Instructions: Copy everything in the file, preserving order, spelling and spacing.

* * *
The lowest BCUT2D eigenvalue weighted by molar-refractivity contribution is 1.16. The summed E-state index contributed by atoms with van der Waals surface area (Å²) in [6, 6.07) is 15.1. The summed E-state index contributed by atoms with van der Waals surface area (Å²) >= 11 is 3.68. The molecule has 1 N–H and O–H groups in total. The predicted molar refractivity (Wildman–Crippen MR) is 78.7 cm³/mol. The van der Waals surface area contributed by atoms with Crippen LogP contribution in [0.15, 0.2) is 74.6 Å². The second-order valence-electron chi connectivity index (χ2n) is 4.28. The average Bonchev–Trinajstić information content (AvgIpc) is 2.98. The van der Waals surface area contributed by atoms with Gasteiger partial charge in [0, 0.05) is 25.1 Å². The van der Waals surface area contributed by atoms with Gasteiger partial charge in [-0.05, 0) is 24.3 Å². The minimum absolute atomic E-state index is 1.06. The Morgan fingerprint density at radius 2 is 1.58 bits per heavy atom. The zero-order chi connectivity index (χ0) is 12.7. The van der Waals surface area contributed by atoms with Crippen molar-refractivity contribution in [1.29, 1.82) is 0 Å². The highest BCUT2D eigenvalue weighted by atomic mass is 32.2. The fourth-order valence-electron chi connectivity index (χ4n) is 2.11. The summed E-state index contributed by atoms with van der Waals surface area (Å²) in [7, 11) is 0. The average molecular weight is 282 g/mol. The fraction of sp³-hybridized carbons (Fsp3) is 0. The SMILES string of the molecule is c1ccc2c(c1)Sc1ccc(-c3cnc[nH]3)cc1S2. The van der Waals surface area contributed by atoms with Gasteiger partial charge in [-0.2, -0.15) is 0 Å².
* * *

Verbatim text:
The lowest BCUT2D eigenvalue weighted by molar-refractivity contribution is 1.16. The summed E-state index contributed by atoms with van der Waals surface area (Å²) in [6, 6.07) is 15.1. The summed E-state index contributed by atoms with van der Waals surface area (Å²) >= 11 is 3.68. The molecule has 1 N–H and O–H groups in total. The predicted molar refractivity (Wildman–Crippen MR) is 78.7 cm³/mol. The van der Waals surface area contributed by atoms with Crippen LogP contribution in [0.15, 0.2) is 74.6 Å². The second-order valence-electron chi connectivity index (χ2n) is 4.28. The average Bonchev–Trinajstić information content (AvgIpc) is 2.98. The van der Waals surface area contributed by atoms with Gasteiger partial charge in [0, 0.05) is 25.1 Å². The van der Waals surface area contributed by atoms with Gasteiger partial charge in [-0.05, 0) is 24.3 Å². The minimum absolute atomic E-state index is 1.06. The Morgan fingerprint density at radius 2 is 1.58 bits per heavy atom. The zero-order chi connectivity index (χ0) is 12.7. The van der Waals surface area contributed by atoms with Crippen molar-refractivity contribution in [1.29, 1.82) is 0 Å². The highest BCUT2D eigenvalue weighted by atomic mass is 32.2. The fourth-order valence-electron chi connectivity index (χ4n) is 2.11. The summed E-state index contributed by atoms with van der Waals surface area (Å²) in [7, 11) is 0. The average molecular weight is 282 g/mol. The fraction of sp³-hybridized carbons (Fsp3) is 0. The SMILES string of the molecule is c1ccc2c(c1)Sc1ccc(-c3cnc[nH]3)cc1S2. The van der Waals surface area contributed by atoms with Gasteiger partial charge in [-0.2, -0.15) is 0 Å².